Surgery for Flat FeetPosted by Mary M. on 9/08/03 at 19:19 (129199)
My 17 year old son has very flat feet (flexible) but has had no foot pain most of his life. A little over a year ago, he started running on a regular basis. Eventually, he started having foot problems and saw a podiatrist. First, he tried over the counter orthotics, then custom orthotics, then a removeable cast worm for 2 months on one foot then 2 months on the other foot, than night splints. He has been on NSAID's for months. After all this, he still has pain when standing still, though not when walking. The podiatrist has recommended surgery--Evans Procedure, Cotton Procedure, tendoachilles lengthening and Kidner Procedure. What do you think about this? Is there anything else that can be tried?
Re: Surgery for Flat FeetBGCPed on 9/08/03 at 20:16 (129208)
If he is flexible flat foot and has the usual tight gastroc, post tib tendon weakness etc. I am not sure why a good motion control running shoe and the PROPER orthotic wouldnt work. There are many ways to make an orthotic (broken record here) but they are not all the same.
The flexible hyper mobile foot usually responds vey well with a good orthotic and proper shoe. You may want to get a 2nd opinion in that regard. That is a heavy duty procedure, even more so on a 17 y/o. Just a thought but the gastroc slide is the easiest part of that procedure, and can do a great deal to reduce the pronatory force on his feet.
When a person is tight back there the dont get proper motion from the ankle. The foot has to get it from somewhere so they usually collapse the midfoot/arch. He probably also has an abducted stance/gait e.g. walks like a duck with his feet turned out. These are ways that the body figures out to make up for the tight heel cords. Sometimes a slide alone with PROPER foot orthotics and a shoe like a Brooks Beast or New Balance 587 will make him pain free or at least reduce it greatly.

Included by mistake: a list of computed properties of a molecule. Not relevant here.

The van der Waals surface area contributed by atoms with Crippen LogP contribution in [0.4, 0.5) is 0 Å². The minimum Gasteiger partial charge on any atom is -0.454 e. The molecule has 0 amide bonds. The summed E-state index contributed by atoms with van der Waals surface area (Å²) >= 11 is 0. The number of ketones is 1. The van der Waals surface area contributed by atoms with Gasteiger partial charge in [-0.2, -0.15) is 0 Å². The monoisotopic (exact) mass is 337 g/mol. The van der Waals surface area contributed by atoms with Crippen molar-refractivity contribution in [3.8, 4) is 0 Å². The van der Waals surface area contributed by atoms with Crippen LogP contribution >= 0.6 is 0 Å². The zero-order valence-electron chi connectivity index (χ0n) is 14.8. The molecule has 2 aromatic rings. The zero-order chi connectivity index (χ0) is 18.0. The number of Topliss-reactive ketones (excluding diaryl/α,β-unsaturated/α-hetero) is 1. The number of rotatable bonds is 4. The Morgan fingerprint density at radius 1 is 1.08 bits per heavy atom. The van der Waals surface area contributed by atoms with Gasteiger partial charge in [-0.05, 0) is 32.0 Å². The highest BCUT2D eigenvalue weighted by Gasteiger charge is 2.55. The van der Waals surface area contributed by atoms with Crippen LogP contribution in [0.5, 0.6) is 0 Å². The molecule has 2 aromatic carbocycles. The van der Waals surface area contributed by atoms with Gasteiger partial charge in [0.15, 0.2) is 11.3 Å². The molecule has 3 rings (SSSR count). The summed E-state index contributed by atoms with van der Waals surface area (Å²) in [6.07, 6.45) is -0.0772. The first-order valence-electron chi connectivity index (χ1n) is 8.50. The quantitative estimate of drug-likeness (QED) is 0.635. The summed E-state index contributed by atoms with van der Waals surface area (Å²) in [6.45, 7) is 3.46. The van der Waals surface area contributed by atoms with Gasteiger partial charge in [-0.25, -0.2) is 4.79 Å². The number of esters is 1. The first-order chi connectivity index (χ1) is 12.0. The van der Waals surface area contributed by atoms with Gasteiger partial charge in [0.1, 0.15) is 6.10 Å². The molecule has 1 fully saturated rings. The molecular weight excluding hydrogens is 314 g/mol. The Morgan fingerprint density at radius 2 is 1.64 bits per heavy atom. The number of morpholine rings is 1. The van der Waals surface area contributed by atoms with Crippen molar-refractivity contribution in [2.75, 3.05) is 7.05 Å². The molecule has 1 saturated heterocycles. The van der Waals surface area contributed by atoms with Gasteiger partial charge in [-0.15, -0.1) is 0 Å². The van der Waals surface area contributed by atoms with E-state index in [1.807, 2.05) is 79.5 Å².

At 17 he has many years to get that complicated procedure done. Perhaps one of the Drs on here can help you with your decision. What state do you live in? Another opinion id fine. Most people get 2 or 3 when they are getting a deck built so when it is your feet I wouldnt be shy about checking some other options.
I know a few Doctors around the country that specialize in that type of procedure. You want somebody that does a few of those per month not a few per year
Re: Surgery for Flat FeetEd Davis, DPM on 9/08/03 at 20:32 (129214)
I have to second all of your good advice. Some practitioners view orthotics as a stopgap measure to try before surgery and don't take the biomechanics seriously. I cannot count the number of patients who simply needed the right orthotic combined with a motion control shoe to be okay.
Giving someone a higher arch surgically is serious and risky surgery so patients need to do a lot of homework before proceeding.
Re: Surgery for Flat FeetBGCPed on 9/08/03 at 20:45 (129216)
Thank you Sir I take that as a compliment. I just saw a kid the other day. I first saw him about 4 years ago when he was about 9 His parents were ready to have somebody do a total reconstruction bi-lat. His orthotics that didnt work were terrible and he had them in crummy skateboard shoes.
I just did his 3rd or 4th pair and he is about 13 in taller and gained about 60 pounds. He plays football and is doing great. When his shoes or orthotics get a bit old he gets some leg and foot pain. We either post his current one and or a new shoe and he is fine for another year. I am happy to say his case is not uncommon.